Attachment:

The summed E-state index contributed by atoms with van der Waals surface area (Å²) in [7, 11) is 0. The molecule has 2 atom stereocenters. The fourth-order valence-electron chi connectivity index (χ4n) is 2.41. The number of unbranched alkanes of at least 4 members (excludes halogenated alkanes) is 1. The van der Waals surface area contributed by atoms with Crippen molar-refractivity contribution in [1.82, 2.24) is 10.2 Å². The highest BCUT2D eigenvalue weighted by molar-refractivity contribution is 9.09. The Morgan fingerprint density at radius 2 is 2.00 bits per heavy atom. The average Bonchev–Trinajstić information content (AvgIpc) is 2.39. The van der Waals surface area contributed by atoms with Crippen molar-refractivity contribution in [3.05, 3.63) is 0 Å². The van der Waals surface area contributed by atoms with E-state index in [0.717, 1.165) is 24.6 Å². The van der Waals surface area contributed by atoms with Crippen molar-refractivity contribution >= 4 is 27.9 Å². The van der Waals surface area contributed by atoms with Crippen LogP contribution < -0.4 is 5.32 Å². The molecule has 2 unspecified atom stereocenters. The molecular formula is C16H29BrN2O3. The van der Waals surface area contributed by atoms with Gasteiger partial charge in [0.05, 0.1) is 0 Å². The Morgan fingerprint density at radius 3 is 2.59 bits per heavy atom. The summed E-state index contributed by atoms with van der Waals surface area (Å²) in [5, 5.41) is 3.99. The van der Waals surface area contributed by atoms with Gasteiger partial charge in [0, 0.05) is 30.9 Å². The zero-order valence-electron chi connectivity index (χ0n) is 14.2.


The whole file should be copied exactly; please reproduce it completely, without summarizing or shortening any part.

The summed E-state index contributed by atoms with van der Waals surface area (Å²) in [7, 11) is 0. The molecule has 2 atom stereocenters. The fourth-order valence-electron chi connectivity index (χ4n) is 2.41. The number of unbranched alkanes of at least 4 members (excludes halogenated alkanes) is 1. The van der Waals surface area contributed by atoms with Crippen molar-refractivity contribution in [1.82, 2.24) is 10.2 Å². The highest BCUT2D eigenvalue weighted by molar-refractivity contribution is 9.09. The Morgan fingerprint density at radius 2 is 2.00 bits per heavy atom. The average Bonchev–Trinajstić information content (AvgIpc) is 2.39. The van der Waals surface area contributed by atoms with Crippen molar-refractivity contribution in [3.05, 3.63) is 0 Å². The van der Waals surface area contributed by atoms with E-state index in [0.717, 1.165) is 24.6 Å². The van der Waals surface area contributed by atoms with Crippen molar-refractivity contribution >= 4 is 27.9 Å². The van der Waals surface area contributed by atoms with Crippen LogP contribution < -0.4 is 5.32 Å². The molecule has 2 unspecified atom stereocenters. The molecular formula is C16H29BrN2O3. The van der Waals surface area contributed by atoms with Gasteiger partial charge in [0.05, 0.1) is 0 Å². The Morgan fingerprint density at radius 3 is 2.59 bits per heavy atom. The summed E-state index contributed by atoms with van der Waals surface area (Å²) in [5, 5.41) is 3.99. The van der Waals surface area contributed by atoms with Gasteiger partial charge in [0, 0.05) is 30.9 Å². The zero-order valence-electron chi connectivity index (χ0n) is 14.2.